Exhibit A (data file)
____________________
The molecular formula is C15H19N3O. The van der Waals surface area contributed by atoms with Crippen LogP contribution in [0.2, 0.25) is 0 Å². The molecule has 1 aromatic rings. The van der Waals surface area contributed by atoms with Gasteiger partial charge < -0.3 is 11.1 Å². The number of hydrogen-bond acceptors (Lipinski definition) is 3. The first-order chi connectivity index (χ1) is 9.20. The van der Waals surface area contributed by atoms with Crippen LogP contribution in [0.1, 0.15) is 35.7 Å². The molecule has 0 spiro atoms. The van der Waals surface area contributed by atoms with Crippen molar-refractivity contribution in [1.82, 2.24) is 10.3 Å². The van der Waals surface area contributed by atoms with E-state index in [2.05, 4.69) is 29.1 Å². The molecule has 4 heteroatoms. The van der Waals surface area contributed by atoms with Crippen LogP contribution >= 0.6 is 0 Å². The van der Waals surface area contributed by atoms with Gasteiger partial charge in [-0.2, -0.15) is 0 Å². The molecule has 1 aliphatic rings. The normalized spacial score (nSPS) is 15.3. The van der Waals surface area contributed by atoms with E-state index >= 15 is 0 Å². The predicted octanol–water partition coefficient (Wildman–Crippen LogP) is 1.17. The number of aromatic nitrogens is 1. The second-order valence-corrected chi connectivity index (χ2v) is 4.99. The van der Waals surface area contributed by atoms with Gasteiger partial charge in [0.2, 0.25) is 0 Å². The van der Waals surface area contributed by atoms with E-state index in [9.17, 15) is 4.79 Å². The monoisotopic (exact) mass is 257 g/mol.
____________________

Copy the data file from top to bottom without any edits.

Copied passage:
The molecular formula is C15H19N3O. The van der Waals surface area contributed by atoms with Crippen LogP contribution in [0.2, 0.25) is 0 Å². The molecule has 1 aromatic rings. The van der Waals surface area contributed by atoms with Gasteiger partial charge < -0.3 is 11.1 Å². The number of hydrogen-bond acceptors (Lipinski definition) is 3. The first-order chi connectivity index (χ1) is 9.20. The van der Waals surface area contributed by atoms with Crippen LogP contribution in [0.1, 0.15) is 35.7 Å². The molecule has 0 spiro atoms. The van der Waals surface area contributed by atoms with Crippen molar-refractivity contribution in [1.82, 2.24) is 10.3 Å². The van der Waals surface area contributed by atoms with E-state index in [2.05, 4.69) is 29.1 Å². The molecule has 4 heteroatoms. The van der Waals surface area contributed by atoms with Crippen LogP contribution >= 0.6 is 0 Å². The van der Waals surface area contributed by atoms with Gasteiger partial charge in [-0.2, -0.15) is 0 Å². The molecule has 1 aliphatic rings. The normalized spacial score (nSPS) is 15.3. The van der Waals surface area contributed by atoms with E-state index >= 15 is 0 Å². The predicted octanol–water partition coefficient (Wildman–Crippen LogP) is 1.17. The number of aromatic nitrogens is 1. The second-order valence-corrected chi connectivity index (χ2v) is 4.99. The van der Waals surface area contributed by atoms with Gasteiger partial charge in [0.2, 0.25) is 0 Å². The van der Waals surface area contributed by atoms with E-state index in [9.17, 15) is 4.79 Å². The monoisotopic (exact) mass is 257 g/mol.